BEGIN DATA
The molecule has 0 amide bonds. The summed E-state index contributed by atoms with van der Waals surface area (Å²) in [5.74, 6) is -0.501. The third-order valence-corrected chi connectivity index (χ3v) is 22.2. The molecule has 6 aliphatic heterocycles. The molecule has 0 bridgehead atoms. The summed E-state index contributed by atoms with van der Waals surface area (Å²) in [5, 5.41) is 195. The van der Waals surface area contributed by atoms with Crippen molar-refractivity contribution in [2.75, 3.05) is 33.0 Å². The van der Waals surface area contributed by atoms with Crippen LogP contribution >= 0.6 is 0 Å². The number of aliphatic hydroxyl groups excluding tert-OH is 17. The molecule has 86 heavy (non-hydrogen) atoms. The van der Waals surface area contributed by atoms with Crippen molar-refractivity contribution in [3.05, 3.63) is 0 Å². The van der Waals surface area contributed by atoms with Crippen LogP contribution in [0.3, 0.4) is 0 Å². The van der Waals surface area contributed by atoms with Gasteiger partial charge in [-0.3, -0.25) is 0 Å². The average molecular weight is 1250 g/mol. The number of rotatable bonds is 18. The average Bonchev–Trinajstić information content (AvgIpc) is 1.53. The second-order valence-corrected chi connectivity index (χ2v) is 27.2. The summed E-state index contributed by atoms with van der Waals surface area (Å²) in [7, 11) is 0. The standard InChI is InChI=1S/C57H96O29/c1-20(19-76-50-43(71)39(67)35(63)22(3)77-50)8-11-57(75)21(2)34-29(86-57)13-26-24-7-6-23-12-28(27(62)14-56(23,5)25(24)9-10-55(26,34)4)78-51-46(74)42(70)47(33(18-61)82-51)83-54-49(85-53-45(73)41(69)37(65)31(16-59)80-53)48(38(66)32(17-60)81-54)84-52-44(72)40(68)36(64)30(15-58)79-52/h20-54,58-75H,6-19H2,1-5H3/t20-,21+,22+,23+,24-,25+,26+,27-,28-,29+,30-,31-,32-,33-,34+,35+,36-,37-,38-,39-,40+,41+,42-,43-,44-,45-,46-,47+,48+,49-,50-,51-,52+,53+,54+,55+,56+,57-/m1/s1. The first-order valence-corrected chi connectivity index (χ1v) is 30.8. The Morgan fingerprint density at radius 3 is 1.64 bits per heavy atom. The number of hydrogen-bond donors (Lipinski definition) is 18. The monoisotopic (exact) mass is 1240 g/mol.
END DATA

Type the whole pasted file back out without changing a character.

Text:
The molecule has 0 amide bonds. The summed E-state index contributed by atoms with van der Waals surface area (Å²) in [5.74, 6) is -0.501. The third-order valence-corrected chi connectivity index (χ3v) is 22.2. The molecule has 6 aliphatic heterocycles. The molecule has 0 bridgehead atoms. The summed E-state index contributed by atoms with van der Waals surface area (Å²) in [5, 5.41) is 195. The van der Waals surface area contributed by atoms with Crippen molar-refractivity contribution in [2.75, 3.05) is 33.0 Å². The van der Waals surface area contributed by atoms with Crippen LogP contribution >= 0.6 is 0 Å². The number of aliphatic hydroxyl groups excluding tert-OH is 17. The molecule has 86 heavy (non-hydrogen) atoms. The van der Waals surface area contributed by atoms with Crippen molar-refractivity contribution in [3.05, 3.63) is 0 Å². The van der Waals surface area contributed by atoms with Crippen LogP contribution in [0.3, 0.4) is 0 Å². The van der Waals surface area contributed by atoms with Gasteiger partial charge in [-0.3, -0.25) is 0 Å². The average molecular weight is 1250 g/mol. The number of rotatable bonds is 18. The average Bonchev–Trinajstić information content (AvgIpc) is 1.53. The second-order valence-corrected chi connectivity index (χ2v) is 27.2. The summed E-state index contributed by atoms with van der Waals surface area (Å²) in [7, 11) is 0. The standard InChI is InChI=1S/C57H96O29/c1-20(19-76-50-43(71)39(67)35(63)22(3)77-50)8-11-57(75)21(2)34-29(86-57)13-26-24-7-6-23-12-28(27(62)14-56(23,5)25(24)9-10-55(26,34)4)78-51-46(74)42(70)47(33(18-61)82-51)83-54-49(85-53-45(73)41(69)37(65)31(16-59)80-53)48(38(66)32(17-60)81-54)84-52-44(72)40(68)36(64)30(15-58)79-52/h20-54,58-75H,6-19H2,1-5H3/t20-,21+,22+,23+,24-,25+,26+,27-,28-,29+,30-,31-,32-,33-,34+,35+,36-,37-,38-,39-,40+,41+,42-,43-,44-,45-,46-,47+,48+,49-,50-,51-,52+,53+,54+,55+,56+,57-/m1/s1. The first-order valence-corrected chi connectivity index (χ1v) is 30.8. The Morgan fingerprint density at radius 3 is 1.64 bits per heavy atom. The number of hydrogen-bond donors (Lipinski definition) is 18. The monoisotopic (exact) mass is 1240 g/mol.